The killing of a Palestinian baby
BEIRUT - No doubt, 18-month-old Ali Dawabsheh would not have wanted to become the worldwide symbol of the ugly face of the Israeli settlement policy in the occupied Palestinian territories. He would have preferred to grow up surrounded by his parents in Duma, his ancestral home village in the north of the West Bank.
Instead, the Palestinian toddler was burned alive at night when two masked men — allegedly Jewish settlers from a nearby settlement — set his family home on fire. His mother, Reham, a 27-year-old schoolteacher; his father, Saad, 32, a construction worker; and his 4-year-old brother, Ahmad, suffered extensive burns and are fighting for their lives in Israeli hospitals.
The death of the Palestinian child, whose body was found in his smouldering house along with his bottle of milk, triggered — judging from official statements — soul-searching among Israeli leaders. They converged to say that such atrocities were “contrary to Jewish values”.
Yet Israeli authorities have for years been turning a blind eye to actions of violent Jewish West Bank settlers who have embarked on a so-called price-tag policy, torching homes, mosques and churches, uprooting olive trees and vandalising Palestinian agricultural lands and businesses .
According to Israeli commentators, the “price-tag policy” — a euphemism for terrorism and dispossession — aims to punish Palestinians for sporadic actions taken by Israeli authorities to curb settlement activities deemed illegal by Israel — though all settlement activities are considered illegal by international law.
It seems settlers were angered by an Israeli court decision to demolish two buildings in the Jewish settlement of Bet El, near the Palestinian city of Ramallah. The fact that as compensation, the government of Prime Minister Binyamin Netanyahu immediately approved the construction of 300 housing units in Bet El did not appease tempers. The attackers spray-painted on a wall of the Dawabsheh house the words “Revenge” and “Long live the king messiah of Israel” in Hebrew along with the star of David.
From an Israeli perspective, the death of Ali Dawabsheh came as a wake-up call to the actions of “some extremist Jewish settlers” that might “tarnish” the image of half a million mostly armed Jewish settlers.
Settlers are “wonderful” people, Naftali Bennett, a cabinet member and leader of the settler party The Jewish Home, reminded everyone in the aftermath of the terrorist act. And, indeed, to many Israelis, settlers are the salt of the earth, the crème de la crème, as they “risk their lives” — and incidentally benefit from generous governmental fiscal and housing incentives — to move to Judea and Samaria, the biblical names of lands “given to the people of Israel by God himself”.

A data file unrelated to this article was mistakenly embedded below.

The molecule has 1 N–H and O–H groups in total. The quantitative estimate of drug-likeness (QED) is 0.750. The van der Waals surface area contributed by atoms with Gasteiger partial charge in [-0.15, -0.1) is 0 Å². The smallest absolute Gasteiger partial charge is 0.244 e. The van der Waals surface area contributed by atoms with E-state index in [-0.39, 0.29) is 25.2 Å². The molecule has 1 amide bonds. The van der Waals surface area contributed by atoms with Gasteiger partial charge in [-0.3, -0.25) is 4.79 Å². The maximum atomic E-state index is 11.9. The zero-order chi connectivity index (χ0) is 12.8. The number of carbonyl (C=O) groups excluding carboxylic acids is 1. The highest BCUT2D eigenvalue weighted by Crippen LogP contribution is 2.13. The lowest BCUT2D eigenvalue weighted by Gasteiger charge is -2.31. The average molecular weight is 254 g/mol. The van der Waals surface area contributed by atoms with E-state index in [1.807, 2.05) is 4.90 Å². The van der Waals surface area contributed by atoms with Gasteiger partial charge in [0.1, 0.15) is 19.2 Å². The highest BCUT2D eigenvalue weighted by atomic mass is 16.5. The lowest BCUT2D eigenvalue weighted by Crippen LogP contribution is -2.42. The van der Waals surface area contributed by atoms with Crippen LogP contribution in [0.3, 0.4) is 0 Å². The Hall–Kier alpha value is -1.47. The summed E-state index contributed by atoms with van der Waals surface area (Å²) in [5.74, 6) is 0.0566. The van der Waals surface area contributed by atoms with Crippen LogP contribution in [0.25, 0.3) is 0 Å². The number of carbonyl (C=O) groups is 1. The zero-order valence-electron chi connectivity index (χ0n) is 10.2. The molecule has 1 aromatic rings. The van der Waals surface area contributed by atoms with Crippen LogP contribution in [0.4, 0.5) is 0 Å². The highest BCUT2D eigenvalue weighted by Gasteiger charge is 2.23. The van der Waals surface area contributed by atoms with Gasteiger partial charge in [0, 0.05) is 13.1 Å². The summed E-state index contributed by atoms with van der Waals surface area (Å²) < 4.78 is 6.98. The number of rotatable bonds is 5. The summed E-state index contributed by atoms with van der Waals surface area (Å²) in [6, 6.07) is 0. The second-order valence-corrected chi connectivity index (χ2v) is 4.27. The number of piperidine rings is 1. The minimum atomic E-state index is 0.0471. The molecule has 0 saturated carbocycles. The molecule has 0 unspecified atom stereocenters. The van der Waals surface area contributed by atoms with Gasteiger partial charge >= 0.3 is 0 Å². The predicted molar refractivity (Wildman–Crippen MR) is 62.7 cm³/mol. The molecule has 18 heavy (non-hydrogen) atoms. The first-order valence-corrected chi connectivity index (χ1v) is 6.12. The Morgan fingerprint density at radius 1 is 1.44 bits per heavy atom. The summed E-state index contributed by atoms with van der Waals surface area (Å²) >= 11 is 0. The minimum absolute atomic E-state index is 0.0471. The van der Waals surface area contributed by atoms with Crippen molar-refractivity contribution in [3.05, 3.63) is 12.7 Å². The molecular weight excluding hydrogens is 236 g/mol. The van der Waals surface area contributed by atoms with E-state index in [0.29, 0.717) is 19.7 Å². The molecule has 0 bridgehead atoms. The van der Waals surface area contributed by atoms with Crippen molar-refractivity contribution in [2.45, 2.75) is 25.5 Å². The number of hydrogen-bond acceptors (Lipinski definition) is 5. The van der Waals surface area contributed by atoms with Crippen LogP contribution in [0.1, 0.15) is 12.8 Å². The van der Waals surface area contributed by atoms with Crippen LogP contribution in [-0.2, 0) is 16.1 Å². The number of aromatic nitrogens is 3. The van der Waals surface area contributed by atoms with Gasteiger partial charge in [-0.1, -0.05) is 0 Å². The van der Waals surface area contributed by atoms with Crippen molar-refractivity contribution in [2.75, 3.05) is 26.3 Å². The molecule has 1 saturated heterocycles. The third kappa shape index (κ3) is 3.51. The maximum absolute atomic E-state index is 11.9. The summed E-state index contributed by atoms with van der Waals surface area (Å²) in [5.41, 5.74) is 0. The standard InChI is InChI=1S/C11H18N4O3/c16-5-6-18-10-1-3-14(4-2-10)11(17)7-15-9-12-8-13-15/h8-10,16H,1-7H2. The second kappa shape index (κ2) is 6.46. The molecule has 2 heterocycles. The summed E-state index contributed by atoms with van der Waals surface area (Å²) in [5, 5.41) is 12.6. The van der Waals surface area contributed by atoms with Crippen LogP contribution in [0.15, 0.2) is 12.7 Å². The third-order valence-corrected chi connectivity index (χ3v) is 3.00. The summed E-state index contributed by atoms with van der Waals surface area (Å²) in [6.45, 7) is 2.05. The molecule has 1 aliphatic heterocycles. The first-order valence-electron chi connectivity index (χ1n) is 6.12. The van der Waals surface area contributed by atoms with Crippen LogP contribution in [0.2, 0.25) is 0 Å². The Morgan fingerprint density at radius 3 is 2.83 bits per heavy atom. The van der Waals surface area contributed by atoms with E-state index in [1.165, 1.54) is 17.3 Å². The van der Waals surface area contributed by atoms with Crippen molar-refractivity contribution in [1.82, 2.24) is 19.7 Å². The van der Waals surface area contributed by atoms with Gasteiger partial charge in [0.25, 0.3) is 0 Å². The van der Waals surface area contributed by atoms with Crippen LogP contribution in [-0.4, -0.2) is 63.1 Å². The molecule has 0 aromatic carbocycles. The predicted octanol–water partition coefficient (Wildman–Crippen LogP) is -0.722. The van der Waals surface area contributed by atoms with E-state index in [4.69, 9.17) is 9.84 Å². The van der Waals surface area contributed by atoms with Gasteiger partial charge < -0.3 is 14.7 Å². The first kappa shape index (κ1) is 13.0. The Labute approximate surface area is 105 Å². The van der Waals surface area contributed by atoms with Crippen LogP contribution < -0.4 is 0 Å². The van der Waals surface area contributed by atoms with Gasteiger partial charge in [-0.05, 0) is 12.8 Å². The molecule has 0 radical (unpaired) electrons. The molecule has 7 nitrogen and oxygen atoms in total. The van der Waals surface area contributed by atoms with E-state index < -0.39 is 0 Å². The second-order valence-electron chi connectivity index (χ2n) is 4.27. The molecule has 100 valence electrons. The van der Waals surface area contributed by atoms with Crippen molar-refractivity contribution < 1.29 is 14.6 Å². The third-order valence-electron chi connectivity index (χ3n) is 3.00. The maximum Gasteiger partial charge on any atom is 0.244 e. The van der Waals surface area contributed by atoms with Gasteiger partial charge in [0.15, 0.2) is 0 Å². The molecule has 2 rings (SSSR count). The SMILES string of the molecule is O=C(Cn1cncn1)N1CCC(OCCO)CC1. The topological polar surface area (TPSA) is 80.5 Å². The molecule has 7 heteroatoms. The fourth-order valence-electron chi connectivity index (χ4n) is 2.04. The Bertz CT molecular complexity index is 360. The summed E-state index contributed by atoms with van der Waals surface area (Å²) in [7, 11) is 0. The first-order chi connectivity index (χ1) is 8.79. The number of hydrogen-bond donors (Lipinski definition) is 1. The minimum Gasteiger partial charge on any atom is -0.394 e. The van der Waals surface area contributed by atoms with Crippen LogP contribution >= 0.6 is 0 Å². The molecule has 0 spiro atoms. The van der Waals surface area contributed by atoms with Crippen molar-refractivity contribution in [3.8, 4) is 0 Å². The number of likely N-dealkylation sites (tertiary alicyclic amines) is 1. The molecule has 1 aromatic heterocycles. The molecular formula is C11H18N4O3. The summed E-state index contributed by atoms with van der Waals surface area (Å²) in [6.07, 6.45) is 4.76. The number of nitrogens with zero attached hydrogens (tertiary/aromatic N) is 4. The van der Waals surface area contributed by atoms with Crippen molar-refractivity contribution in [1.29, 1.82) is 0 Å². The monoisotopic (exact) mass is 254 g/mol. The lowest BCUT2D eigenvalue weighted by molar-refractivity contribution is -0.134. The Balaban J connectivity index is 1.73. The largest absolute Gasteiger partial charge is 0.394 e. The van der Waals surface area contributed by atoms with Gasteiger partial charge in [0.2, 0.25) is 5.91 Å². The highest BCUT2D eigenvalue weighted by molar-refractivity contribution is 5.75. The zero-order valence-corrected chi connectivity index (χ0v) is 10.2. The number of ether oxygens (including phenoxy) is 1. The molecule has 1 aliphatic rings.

The terror attack against the Dawabsheh family was well-planned, said Israeli security officials, who blamed a minority fringe extremist group. Palestinian President Mahmoud Abbas accused the Israeli government of “incitement and racism”. Other Palestinians point the finger to the responsibility at the hard-line Yesha Council, which is the umbrella organisation for Jewish settlements in the West Bank.
“We want international protection for Palestinians in the occupied territories,” said Palestinian Liberation Organisation Executive Committee member Saeb Erakat, adding that the real problem was the whole policy of Jewish settlements on Palestinian land. To shed the light on this policy which is preventing peace talks from resuming, the Palestinian Authority is working with Jordan, the current Arab member of the UN Security Council, on a draft resolution calling for action against settlers and against the judaisation of the West Bank and East Jerusalem.
Abbas is intent on bringing this latest atrocity to the attention of the International Criminal Court. Palestinian security forces plan to protect the population, said Colonel Jibril Rajoub, a former head of a powerful Palestinian intelligence apparatus in the West Bank. This might be easier said than done, as 60% of the West Bank is off limits to the Palestinian Authority by virtue of the 1993 Oslo peace accords.
The Palestinian Authority’s mainly political response aims at containing the wave of anger that is engulfing the Palestinian territories. It is drawing, however, criticism among Palestinian factions that want to arm villagers living near Jewish settlements.
Most Palestinian groups, starting with Hamas, called on the Palestinian Authority to stop its security and intelligence coordination with the Israeli military and to release Palestinian prisoners in its jails.
For now, the burning alive of the Palestinian toddler has triggered new rounds of violence. Two Palestinian youths have been killed by the Israeli army following the attack on the Dawabsheh family, one of them, a 16-year-old boy by the name of Laith Khalidi from the Jalazoun camp near Ramallah, was shot in the back as he was demonstrating.
The writing was all over the wall, said Hussein abou Khdeir, the father of 16-year-old Mohammed abou Khdeir, who was abducted a year ago near his home in East Jerusalem, by extremists who forced him to drink gasoline and burned him alive.
This view is shared by B’Tselem, the Israeli human rights group, which said that a “burned infant was only a matter of time in view of (Israeli) policy to not enforce the law on violent settlers”, adding that the clock was ticking “in the countdown of the next arson attack and the one after”.